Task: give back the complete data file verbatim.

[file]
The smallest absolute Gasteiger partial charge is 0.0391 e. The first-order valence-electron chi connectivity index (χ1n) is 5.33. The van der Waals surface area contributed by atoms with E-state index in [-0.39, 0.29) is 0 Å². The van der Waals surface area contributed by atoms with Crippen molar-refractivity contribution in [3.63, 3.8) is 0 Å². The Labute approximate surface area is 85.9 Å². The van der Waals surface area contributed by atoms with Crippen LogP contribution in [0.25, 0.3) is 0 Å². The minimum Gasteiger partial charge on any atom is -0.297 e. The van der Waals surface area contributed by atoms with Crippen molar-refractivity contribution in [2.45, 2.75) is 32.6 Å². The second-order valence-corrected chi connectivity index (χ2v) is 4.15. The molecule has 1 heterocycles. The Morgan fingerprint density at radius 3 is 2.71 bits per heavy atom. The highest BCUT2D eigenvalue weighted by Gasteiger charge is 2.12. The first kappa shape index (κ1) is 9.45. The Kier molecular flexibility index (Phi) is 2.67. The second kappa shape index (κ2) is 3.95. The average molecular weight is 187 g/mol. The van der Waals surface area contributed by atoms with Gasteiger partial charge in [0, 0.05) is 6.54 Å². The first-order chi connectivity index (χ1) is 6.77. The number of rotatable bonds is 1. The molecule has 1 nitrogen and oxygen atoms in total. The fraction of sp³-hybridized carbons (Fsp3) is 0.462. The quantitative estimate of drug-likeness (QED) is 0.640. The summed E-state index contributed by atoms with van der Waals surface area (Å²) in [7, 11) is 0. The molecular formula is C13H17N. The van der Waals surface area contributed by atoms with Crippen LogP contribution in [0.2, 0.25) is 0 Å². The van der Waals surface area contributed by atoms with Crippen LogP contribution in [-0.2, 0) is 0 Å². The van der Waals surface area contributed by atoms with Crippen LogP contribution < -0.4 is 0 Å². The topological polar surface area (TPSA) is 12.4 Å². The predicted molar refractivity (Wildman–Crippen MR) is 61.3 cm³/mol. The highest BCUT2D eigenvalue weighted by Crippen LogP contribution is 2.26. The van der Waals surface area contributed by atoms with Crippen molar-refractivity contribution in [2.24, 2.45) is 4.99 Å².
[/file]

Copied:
The smallest absolute Gasteiger partial charge is 0.0391 e. The first-order valence-electron chi connectivity index (χ1n) is 5.33. The van der Waals surface area contributed by atoms with E-state index in [-0.39, 0.29) is 0 Å². The van der Waals surface area contributed by atoms with Crippen molar-refractivity contribution in [3.63, 3.8) is 0 Å². The Labute approximate surface area is 85.9 Å². The van der Waals surface area contributed by atoms with Crippen LogP contribution in [0.25, 0.3) is 0 Å². The minimum Gasteiger partial charge on any atom is -0.297 e. The van der Waals surface area contributed by atoms with Crippen molar-refractivity contribution in [2.45, 2.75) is 32.6 Å². The second-order valence-corrected chi connectivity index (χ2v) is 4.15. The molecule has 1 heterocycles. The Morgan fingerprint density at radius 3 is 2.71 bits per heavy atom. The highest BCUT2D eigenvalue weighted by Gasteiger charge is 2.12. The first kappa shape index (κ1) is 9.45. The Kier molecular flexibility index (Phi) is 2.67. The second kappa shape index (κ2) is 3.95. The average molecular weight is 187 g/mol. The van der Waals surface area contributed by atoms with Gasteiger partial charge in [0, 0.05) is 6.54 Å². The first-order chi connectivity index (χ1) is 6.77. The number of rotatable bonds is 1. The molecule has 1 nitrogen and oxygen atoms in total. The fraction of sp³-hybridized carbons (Fsp3) is 0.462. The quantitative estimate of drug-likeness (QED) is 0.640. The summed E-state index contributed by atoms with van der Waals surface area (Å²) in [7, 11) is 0. The molecular formula is C13H17N. The van der Waals surface area contributed by atoms with Crippen LogP contribution in [0.2, 0.25) is 0 Å². The van der Waals surface area contributed by atoms with Crippen LogP contribution in [-0.2, 0) is 0 Å². The van der Waals surface area contributed by atoms with Crippen LogP contribution < -0.4 is 0 Å². The topological polar surface area (TPSA) is 12.4 Å². The predicted molar refractivity (Wildman–Crippen MR) is 61.3 cm³/mol. The highest BCUT2D eigenvalue weighted by Crippen LogP contribution is 2.26. The van der Waals surface area contributed by atoms with Crippen molar-refractivity contribution in [2.24, 2.45) is 4.99 Å².